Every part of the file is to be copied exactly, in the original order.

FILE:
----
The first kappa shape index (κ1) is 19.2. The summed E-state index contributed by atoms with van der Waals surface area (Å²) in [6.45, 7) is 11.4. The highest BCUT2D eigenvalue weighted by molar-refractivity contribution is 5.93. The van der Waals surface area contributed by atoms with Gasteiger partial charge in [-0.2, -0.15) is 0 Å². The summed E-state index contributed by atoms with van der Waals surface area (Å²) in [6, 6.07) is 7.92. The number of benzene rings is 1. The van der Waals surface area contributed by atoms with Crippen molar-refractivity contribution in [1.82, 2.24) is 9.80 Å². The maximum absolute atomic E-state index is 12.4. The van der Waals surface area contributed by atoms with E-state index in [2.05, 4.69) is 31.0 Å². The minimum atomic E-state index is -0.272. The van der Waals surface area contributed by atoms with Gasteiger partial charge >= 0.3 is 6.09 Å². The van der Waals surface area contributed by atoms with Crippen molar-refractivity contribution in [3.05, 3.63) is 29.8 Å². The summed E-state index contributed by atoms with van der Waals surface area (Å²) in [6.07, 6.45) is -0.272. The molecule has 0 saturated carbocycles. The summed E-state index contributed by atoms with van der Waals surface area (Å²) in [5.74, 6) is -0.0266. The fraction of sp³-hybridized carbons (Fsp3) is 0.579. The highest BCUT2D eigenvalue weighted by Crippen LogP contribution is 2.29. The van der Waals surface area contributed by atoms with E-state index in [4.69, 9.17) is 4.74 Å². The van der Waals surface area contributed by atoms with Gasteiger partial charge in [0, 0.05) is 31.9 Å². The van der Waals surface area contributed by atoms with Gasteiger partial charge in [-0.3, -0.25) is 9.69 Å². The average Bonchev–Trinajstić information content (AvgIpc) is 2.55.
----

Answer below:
The first kappa shape index (κ1) is 19.2. The summed E-state index contributed by atoms with van der Waals surface area (Å²) in [6.45, 7) is 11.4. The highest BCUT2D eigenvalue weighted by molar-refractivity contribution is 5.93. The van der Waals surface area contributed by atoms with Gasteiger partial charge in [-0.2, -0.15) is 0 Å². The summed E-state index contributed by atoms with van der Waals surface area (Å²) in [6, 6.07) is 7.92. The number of benzene rings is 1. The van der Waals surface area contributed by atoms with Crippen molar-refractivity contribution in [1.82, 2.24) is 9.80 Å². The maximum absolute atomic E-state index is 12.4. The van der Waals surface area contributed by atoms with E-state index in [2.05, 4.69) is 31.0 Å². The minimum atomic E-state index is -0.272. The van der Waals surface area contributed by atoms with Gasteiger partial charge >= 0.3 is 6.09 Å². The van der Waals surface area contributed by atoms with Crippen molar-refractivity contribution in [3.05, 3.63) is 29.8 Å². The summed E-state index contributed by atoms with van der Waals surface area (Å²) in [6.07, 6.45) is -0.272. The molecule has 0 saturated carbocycles. The summed E-state index contributed by atoms with van der Waals surface area (Å²) in [5.74, 6) is -0.0266. The fraction of sp³-hybridized carbons (Fsp3) is 0.579. The highest BCUT2D eigenvalue weighted by Crippen LogP contribution is 2.29. The van der Waals surface area contributed by atoms with E-state index in [4.69, 9.17) is 4.74 Å². The van der Waals surface area contributed by atoms with Gasteiger partial charge in [0, 0.05) is 31.9 Å². The van der Waals surface area contributed by atoms with Gasteiger partial charge in [-0.3, -0.25) is 9.69 Å². The average Bonchev–Trinajstić information content (AvgIpc) is 2.55.